On March 11, 2011, a magnitude 9 earthquake struck northeast Japan, unleashing a humanitarian and nuclear disaster. Four years later, Japan commemorates the casualties of that day and those who continue to suffer.
A moment of silence fell across Japan on Wednesday afternoon as its citizens remember the catastrophic events that unfolded four years ago when an offshore earthquake unleashed a tsunami, devastating the northeast coastline.
Japanese Prime Minister Shinzo Abe and Emperor Ahikito led a memorial service in the capital city Tokyo, where family members of the victims will also be present.
What has become known as the Fukushima disaster began with an earthquake at 2:46 p.m. local time (0546 UTC) on March 11, 2011. The magnitude 9-quake struck roughly 70 kilometers (43 miles) east of Oshika Peninsula at a depth of 24 kilometers.
Some 20 minutes later, a tsunami swept across coastal towns from the northern island of Hokkaido to the southern island of Okinawa, killing more than 15,000 people. According to the National Police Agency, more than 2,000 residents from that area are still classified as missing.
A nuclear disaster compounded the horror when tsunami waves reached the Fukushima Daiichi Nuclear Power Station, triggering reactor meltdowns and explosions.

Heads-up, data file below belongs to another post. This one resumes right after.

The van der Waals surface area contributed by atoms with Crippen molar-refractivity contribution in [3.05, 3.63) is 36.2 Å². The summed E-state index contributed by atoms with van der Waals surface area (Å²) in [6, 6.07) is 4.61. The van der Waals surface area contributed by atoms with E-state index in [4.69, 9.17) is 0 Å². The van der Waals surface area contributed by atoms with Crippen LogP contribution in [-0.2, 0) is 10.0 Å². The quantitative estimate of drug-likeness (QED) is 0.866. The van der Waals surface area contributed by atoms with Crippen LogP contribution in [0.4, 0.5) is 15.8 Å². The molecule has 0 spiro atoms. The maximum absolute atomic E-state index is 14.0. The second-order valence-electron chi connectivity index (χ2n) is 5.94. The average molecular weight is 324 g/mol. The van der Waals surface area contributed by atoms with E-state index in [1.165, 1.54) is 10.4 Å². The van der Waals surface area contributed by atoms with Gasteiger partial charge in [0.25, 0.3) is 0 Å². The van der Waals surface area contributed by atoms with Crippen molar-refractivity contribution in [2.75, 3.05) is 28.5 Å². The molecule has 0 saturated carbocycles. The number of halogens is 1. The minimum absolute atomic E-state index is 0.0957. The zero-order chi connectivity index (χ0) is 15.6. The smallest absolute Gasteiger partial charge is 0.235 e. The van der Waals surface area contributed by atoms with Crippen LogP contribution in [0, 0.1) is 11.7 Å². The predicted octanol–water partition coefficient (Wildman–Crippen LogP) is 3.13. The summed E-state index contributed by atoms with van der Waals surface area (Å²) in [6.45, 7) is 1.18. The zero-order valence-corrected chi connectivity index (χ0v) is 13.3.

Uncertain path into the future
Four years later, tens of thousands of residents remain displaced due to the twin disasters. The Japanese government has poured billions into reconstruction efforts, but the bigger question is whether Japan should pursue nuclear energy - especially given its continued struggle to decommission the Fukushima reactors still inundated by contaminated water.
Ahead of Wednesday's events, the Japanese prime minister reiterated that Japan was better prepared now and would continue to rely on atomic power. The comments were delivered during a joint press conference with German Chancellor Angela Merkel, who has urged Japan to follow Germany's lead in phasing out nuclear reactors over the next decade.
The German chancellor's message found resonance with Japanese Nobel-winning author and anti-nuclear activist Kenzaburo Oe, who called on Abe to rethink his government's position ahead of the fourth anniversary.
"Japanese politicians are not trying to change the situation, but only keeping the status quo - even after this massive nuclear accident, and even if we all know that yet another accident would simply wipe out Japan's future," Oe said on Tuesday.
kms/gsw (AP, AFP, Reuters, dpa)